Why is the US 10-year yield so important? Investors are trained to value stocks based on the present value of future cash flows. We discount future cash flows based on the domestic risk-free rate plus some risk premia. Therefore, investors will buy more stonks if the 10-year yield is low based on its relative yield to nominal GDP growth and dividend yields. Investors get the heebie jeebies if inflation, defined by CPI in America, is above the 10-year yield. They believe the Fed will then raise rates and allow the 10-year yield to rise above CPI. Rates go up, stonks go down — it’s just that easy. CFA Level III obtained, now you young Loro Piana wearing PM gets to charge 2 and 20 while sippin’ on sizzurp in the Hamptons.
We know that the Fed has a history of Yield Curve Control from the post WWII period. We also know that the governor at the time was uncomfortable ceding control of the balance sheet growth over to the US Treasury in order to cap long term yields at 2.5%. He did it, because that’s what the USG needed, but he didn’t like it. His concern was valid, though — the Fed’s balance sheet expanded exponentially during the 1939 to 1951 period.
The current crop of central bankers posted up at the Eccles building are also deathly afraid of uncontrolled expansion of the Fed’s balance sheet. That is why they fight at all costs not to explicitly engage in Yield Curve Control. If you set a red line, the market will test you. Better to be like Teddy Roosevelt, speak softly and carry a big stick.
I looked at the 2021 week-on-week changes in the Fed’s SOMA account. I thought that I would find a relationship between the degree of weekly purchases and the 10-year yield. I thought I would catch the Fed engaged in stealth YCC. I was wrong.
The sample consists of the weekly change in the SOMA Treasury Notes and Bonds holdings. I calculated the Z-score of the weekly change because I’m interested in the change in behaviour — not the amount purchased week-on-week. I plotted the Z-score against the weekly 10-year yield (Bloomie: USSG10YR INDEX). There is no visible relationship between the deviation of one week’s purchases and the 10-year yield. I don’t have an explanation for why the Fed buys more or less each week, but they are not secretly pinning 10-year yields via their purchases … yet.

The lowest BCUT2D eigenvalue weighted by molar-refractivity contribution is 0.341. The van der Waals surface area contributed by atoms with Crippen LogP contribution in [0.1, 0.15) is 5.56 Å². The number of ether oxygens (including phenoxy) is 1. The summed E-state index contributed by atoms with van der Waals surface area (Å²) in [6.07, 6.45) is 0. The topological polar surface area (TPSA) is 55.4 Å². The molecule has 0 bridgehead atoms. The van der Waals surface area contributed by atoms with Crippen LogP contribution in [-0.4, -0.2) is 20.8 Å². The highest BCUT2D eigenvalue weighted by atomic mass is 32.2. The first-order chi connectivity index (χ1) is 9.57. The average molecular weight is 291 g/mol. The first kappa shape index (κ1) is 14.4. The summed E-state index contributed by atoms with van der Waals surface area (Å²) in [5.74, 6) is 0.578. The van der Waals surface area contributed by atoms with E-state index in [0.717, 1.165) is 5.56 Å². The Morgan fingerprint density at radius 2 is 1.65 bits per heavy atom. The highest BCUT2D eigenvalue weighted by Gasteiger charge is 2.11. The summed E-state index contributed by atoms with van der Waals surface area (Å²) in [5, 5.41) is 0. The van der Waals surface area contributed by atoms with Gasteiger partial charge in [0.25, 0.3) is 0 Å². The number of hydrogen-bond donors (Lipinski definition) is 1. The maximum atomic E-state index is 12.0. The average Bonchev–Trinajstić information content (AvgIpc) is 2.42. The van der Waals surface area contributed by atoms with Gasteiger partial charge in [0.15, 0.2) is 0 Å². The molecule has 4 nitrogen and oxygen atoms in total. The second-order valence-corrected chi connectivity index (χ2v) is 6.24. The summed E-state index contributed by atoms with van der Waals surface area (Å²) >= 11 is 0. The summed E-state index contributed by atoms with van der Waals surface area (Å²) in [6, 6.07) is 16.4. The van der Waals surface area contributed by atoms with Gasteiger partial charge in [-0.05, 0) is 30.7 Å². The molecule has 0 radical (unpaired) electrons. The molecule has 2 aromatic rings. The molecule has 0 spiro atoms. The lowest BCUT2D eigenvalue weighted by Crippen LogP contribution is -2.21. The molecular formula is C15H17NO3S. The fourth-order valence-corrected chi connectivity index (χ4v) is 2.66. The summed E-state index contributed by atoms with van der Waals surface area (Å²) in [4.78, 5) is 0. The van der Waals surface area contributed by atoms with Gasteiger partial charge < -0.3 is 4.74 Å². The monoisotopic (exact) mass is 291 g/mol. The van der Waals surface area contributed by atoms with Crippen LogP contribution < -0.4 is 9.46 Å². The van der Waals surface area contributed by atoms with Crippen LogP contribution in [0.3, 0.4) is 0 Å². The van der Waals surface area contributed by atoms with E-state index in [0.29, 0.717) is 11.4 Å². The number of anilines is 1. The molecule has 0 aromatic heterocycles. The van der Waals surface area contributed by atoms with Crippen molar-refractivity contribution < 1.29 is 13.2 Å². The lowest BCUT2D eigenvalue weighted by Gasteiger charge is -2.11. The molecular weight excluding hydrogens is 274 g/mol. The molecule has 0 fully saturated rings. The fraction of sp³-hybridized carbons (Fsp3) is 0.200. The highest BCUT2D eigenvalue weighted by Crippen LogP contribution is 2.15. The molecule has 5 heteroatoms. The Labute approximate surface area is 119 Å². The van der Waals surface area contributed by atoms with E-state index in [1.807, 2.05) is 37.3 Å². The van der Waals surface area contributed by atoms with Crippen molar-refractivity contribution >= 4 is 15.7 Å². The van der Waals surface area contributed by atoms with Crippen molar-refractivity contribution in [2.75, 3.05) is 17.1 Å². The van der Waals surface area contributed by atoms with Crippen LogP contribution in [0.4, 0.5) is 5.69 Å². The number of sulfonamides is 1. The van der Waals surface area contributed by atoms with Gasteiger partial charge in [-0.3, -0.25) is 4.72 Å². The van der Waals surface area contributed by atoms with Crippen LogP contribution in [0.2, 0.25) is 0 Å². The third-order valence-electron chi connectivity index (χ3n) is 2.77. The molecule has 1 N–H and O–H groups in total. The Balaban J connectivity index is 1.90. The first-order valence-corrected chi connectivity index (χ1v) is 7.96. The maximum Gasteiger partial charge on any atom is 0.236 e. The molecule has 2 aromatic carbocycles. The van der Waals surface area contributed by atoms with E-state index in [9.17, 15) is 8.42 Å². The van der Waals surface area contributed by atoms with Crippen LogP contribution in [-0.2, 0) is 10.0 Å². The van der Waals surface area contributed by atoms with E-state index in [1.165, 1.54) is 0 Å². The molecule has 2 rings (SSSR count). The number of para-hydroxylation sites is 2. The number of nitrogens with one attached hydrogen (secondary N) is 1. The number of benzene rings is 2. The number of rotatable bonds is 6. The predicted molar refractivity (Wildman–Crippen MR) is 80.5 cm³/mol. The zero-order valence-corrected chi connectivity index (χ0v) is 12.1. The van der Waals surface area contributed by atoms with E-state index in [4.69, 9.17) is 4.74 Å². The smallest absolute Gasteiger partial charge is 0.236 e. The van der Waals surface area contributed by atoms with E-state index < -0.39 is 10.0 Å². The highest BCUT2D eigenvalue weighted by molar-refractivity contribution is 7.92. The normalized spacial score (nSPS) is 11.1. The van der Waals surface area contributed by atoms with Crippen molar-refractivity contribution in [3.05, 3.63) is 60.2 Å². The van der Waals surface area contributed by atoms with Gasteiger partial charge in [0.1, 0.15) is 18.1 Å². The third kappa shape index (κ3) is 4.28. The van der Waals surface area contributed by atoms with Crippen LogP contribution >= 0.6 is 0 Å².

If you thought a Z-score was the swish of Zoro’s sword, take a gander at this.
The next question is, how significant is the Fed’s participation in monetising new government bond issuance? I looked at the SIFMA tables up to June of this year to determine how much the Fed is helping the Treasury. The Fed purchased 20% of newly issued notes and bonds. It’s not egregious, but it also isn’t benign.
It is plainly obvious that most investors do not do math. Because if they did, it would be crystal clear to them that owning government bonds at the zero bound is pure insanity. The convexity on a long bond is completely lost as you approach zero. The 60 / 40 equities vs. bond split should be revised to 100% equities plus a long interest rate trail hedge. The tail hedge can be crudely established by purchasing puts on TLT US and rolling them. For those who have the funds and connections to park money with a good volatility hedge fund, hedging equity beta downside is paramount.
The Treasury TIC report contained a golden nugget. Year-to-date in 2021, foreigners did some bond math and net dumped $39.39 billion of notes and bonds, and purchased $42.67 billion of equities. Boom shaka laka. The rich Americans hold equities, and the foreigners who finance the USG also hold equities. Money printer go brrrr not only helps wealthy Americans, it also helps wealthy foreigners. The political setup for the Fed to continue printing $120 billion per month is perfect. And guess what — the data clearly shows they are staying on message.
Let’s answer a question about the status of the US monetary system: the Fed’s balance sheet has expanded at a YoY pace of +22.74%, YTD at a pace of +13.21%. Have you outperformed?
The current Bloomberg forecast of 2021 US GDP is +6.60%, vs. the US 10-Year that yields 1.20%. That equates to a rough negative real yield of -5.40%. Savvy investors are instead turning to “long duration” equities — that’s a fancy way of saying tech stocks.
Gotta love WWF. I watched that shit every day in middle school.
Back to economics.
It is quite funny that the current narrative is that China is making light use of the money printer. Don’t be fooled, the PBOC definitely bought a DuoLingo subscription and translated “Money Printer Go Brrr” into Mandarin. 加油！
Estimating the growth of credit in China is an art rather than a science. There are so many conflicting statistics that a euphemism called “Total Social Financing” (TSF) was created to encapsulate all the various ways credit is pumped through the economy. Every sell-side research house has their approximation for credit growth in China. I’ll defer to Beijing for the “official” tally. The PBOC calls it the China All-System Financial Aggregate. As of June, this metric expanded 11% YoY.